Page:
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Rupert Hargreaves
Rupert Hargreaves
Articles (746)  | Author's Website |

Charlie Munger on Overcoming Psychological Denial

Advice from Charlie Munger on how not to be your own worst enemy

February 27, 2019 | About:

As investors, one of the most significant problems we face is overcoming our own emotions and behavioral biases. Charlie Munger (Trades, Portfolio) has spoken on this topic many times.

The truth as it is

Munger, the business partner of Warren Buffett, has pointed out on many occasions that it is necessary to acknowledge the truth in the world as it is, not as you want it to be. This means admitting when you are wrong and have made a mistake, going back on your decisions and trying to improve the outcome.

A great way to double check yourself according to Munger is to consider an argument from both sides. He has said before that it is "bad to have an opinion you are proud of if you can't state the arguments for the other side better than your opponents." He called this process "a great mental discipline."

Value investing is a very arrogant style of investing. Generally speaking, value investors look for the most undervalued stocks and are willing to buy when the rest of the market is selling. However, to do so, you are admitting that you know more than the rest of the market, which is arrogant. It is important not to let this arrogance take over and dominate your decision-making.

You might think you know more than the rest of the market, but do you really? If you cannot articulate the bearish argument for the company you're bullish on, how much do you really know?

"We all are learning, modifying, or destroying ideas all the time. Rapid destruction of your ideas when the time is right is one of the most valuable qualities you can acquire. You must force yourself to consider arguments on the other side." -- Charlie Munger (Trades, Portfolio)

Changing conclusions

One thing you will notice if you follow Charlie Munger (Trades, Portfolio) is that while he is vastly intelligent, he is always questioning his ability. What I mean by this is Munger never takes anything at face value. He is always willing to change his views and opinions if a more compelling argument presents itself.

In the past, he has said that this ability to change views and perspectives is one of the reasons why both he and Warren Buffett (Trades, Portfolio) have been so successful over the years. "Both Warren and I are very good at changing our prior conclusions. We work at developing that facility because, without it, disaster often comes," he has said.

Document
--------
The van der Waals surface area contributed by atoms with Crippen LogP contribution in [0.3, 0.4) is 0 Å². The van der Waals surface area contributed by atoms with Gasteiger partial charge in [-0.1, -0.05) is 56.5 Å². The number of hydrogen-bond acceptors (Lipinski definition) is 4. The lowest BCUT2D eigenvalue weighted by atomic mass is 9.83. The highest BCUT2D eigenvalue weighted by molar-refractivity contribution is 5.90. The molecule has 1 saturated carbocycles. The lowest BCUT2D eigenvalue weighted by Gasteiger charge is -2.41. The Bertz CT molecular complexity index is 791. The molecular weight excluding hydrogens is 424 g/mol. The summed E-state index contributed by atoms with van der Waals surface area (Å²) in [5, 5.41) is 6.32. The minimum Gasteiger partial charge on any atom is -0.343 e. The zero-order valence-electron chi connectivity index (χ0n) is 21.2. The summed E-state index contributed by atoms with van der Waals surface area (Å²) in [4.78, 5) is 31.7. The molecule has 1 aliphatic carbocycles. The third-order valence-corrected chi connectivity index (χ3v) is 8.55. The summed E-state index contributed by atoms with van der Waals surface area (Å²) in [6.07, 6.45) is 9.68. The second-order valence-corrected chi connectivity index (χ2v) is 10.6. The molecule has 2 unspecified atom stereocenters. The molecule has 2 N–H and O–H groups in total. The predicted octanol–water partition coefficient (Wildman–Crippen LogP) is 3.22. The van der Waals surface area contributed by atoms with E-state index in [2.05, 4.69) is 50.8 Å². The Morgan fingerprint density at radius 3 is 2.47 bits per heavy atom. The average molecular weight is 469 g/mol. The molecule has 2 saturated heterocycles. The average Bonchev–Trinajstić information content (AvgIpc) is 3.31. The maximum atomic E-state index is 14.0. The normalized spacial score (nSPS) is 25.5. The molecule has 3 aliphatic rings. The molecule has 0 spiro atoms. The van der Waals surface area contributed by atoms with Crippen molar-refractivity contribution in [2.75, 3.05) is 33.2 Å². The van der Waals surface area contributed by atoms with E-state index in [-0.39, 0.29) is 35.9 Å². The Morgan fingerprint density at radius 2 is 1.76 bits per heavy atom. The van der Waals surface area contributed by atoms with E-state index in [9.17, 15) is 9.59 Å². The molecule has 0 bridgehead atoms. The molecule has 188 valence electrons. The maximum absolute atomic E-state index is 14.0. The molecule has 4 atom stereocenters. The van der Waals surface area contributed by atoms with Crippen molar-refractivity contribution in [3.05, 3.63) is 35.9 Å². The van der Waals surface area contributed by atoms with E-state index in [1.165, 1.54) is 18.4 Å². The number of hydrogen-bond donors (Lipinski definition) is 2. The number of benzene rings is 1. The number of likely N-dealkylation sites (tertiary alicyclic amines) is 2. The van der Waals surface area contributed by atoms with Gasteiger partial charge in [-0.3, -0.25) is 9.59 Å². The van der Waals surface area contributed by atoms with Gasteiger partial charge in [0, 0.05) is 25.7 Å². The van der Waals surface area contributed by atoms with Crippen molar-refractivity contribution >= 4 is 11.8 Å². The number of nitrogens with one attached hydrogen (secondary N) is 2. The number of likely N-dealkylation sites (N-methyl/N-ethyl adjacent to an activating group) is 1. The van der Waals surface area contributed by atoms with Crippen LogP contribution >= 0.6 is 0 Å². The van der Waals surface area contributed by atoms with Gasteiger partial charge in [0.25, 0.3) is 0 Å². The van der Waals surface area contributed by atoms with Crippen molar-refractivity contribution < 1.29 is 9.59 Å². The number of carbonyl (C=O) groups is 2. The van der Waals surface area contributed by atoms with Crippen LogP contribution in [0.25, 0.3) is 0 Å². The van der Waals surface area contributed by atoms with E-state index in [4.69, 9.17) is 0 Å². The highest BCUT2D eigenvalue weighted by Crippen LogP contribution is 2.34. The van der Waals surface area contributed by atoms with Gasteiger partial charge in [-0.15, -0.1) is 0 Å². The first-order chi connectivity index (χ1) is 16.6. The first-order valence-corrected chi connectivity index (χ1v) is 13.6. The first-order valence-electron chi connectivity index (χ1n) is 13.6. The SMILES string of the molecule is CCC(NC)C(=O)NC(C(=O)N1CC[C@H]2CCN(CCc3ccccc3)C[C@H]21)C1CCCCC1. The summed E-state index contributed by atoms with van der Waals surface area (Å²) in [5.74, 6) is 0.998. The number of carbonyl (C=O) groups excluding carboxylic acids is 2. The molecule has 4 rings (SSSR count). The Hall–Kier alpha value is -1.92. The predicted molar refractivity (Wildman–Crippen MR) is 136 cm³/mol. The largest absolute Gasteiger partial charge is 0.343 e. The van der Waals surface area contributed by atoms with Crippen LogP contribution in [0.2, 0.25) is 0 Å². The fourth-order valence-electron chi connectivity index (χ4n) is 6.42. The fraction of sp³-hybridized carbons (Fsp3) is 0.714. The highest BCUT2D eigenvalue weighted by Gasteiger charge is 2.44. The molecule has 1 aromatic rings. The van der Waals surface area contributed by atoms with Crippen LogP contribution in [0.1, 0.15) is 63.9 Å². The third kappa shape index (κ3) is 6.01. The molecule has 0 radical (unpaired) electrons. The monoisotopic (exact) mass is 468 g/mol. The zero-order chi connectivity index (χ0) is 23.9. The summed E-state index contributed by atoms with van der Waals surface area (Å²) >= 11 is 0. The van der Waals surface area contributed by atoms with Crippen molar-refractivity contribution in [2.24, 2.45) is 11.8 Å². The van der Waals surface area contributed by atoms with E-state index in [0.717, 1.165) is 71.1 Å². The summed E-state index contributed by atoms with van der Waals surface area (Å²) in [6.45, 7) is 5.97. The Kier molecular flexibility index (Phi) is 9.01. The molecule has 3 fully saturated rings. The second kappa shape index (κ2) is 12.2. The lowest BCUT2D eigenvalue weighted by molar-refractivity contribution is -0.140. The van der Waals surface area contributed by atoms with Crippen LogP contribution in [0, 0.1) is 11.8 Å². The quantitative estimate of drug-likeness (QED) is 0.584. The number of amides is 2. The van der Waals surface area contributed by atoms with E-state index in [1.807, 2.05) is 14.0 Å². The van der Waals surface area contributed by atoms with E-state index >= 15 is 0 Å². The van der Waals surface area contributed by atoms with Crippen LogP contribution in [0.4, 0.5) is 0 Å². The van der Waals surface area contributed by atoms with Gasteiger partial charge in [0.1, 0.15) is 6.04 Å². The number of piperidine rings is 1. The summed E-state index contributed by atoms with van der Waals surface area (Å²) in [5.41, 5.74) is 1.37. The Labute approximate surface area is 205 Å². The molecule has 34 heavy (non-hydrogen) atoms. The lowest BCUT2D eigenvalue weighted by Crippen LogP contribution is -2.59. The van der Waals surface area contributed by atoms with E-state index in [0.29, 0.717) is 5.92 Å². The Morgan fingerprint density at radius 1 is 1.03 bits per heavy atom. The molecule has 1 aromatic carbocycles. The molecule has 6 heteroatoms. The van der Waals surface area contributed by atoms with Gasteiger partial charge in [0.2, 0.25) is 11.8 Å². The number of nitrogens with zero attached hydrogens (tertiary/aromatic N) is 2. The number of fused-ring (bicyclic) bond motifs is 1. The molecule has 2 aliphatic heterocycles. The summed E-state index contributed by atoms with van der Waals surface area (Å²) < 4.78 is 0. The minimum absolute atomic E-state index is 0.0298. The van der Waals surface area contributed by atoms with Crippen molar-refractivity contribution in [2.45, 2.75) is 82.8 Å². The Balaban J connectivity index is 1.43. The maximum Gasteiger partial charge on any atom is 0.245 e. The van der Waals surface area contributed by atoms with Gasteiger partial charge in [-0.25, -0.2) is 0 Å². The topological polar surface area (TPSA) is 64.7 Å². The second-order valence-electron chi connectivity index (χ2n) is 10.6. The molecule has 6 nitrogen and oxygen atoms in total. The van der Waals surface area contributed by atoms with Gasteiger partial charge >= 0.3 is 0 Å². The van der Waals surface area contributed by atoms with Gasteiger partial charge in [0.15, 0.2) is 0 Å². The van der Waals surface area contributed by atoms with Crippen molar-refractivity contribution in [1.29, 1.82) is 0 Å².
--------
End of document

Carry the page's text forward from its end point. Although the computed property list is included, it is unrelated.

Questioning your conclusions and abilities is not easy. It does not come naturally to most investors, and you have to train yourself at it. However, it is essential; otherwise, you fall into the trap of psychological denial.

If you cannot handle investment mistakes, and be critical of your own process, you could fall into a downward spiral. Or as Munger has put it in the past:

"One trick in life is to get so you can handle mistakes. Failure to handle psychological denial is a common way for people to go broke. You’ve made an enormous commitment to something. You’ve poured effort and money in. And the more you put in, the more that the whole consistency principle makes you think, 'Now it has to work. If I put in just a little more, then it’ll work.'"

This is something to remember the next time you make an investment decision. There is much more to investing than just analyzing stocks and clicking buy. Knowing and understanding why you made the decision, understanding who is on the other side of the trade and being open to changing your ideas if new evidence presents itself is essential to being a successful investor over the long term.

A final quote from Charlie Munger (Trades, Portfolio) sums up everything quite nicely:

"I feel that I’m not entitled to have an opinion unless I can state the arguments against my position better than the people who are in opposition."

Disclosure: The author owns no share mentioned.

About the author:

Rupert Hargreaves
Rupert is a committed value investor and regularly writes and invests following the principles set out by Benjamin Graham. He is the editor and co-owner of Hidden Value Stocks, a quarterly investment newsletter aimed at institutional investors.

Rupert holds qualifications from the Chartered Institute for Securities & Investment and the CFA Society of the UK. He covers everything value investing for ValueWalk and other sites on a freelance basis.

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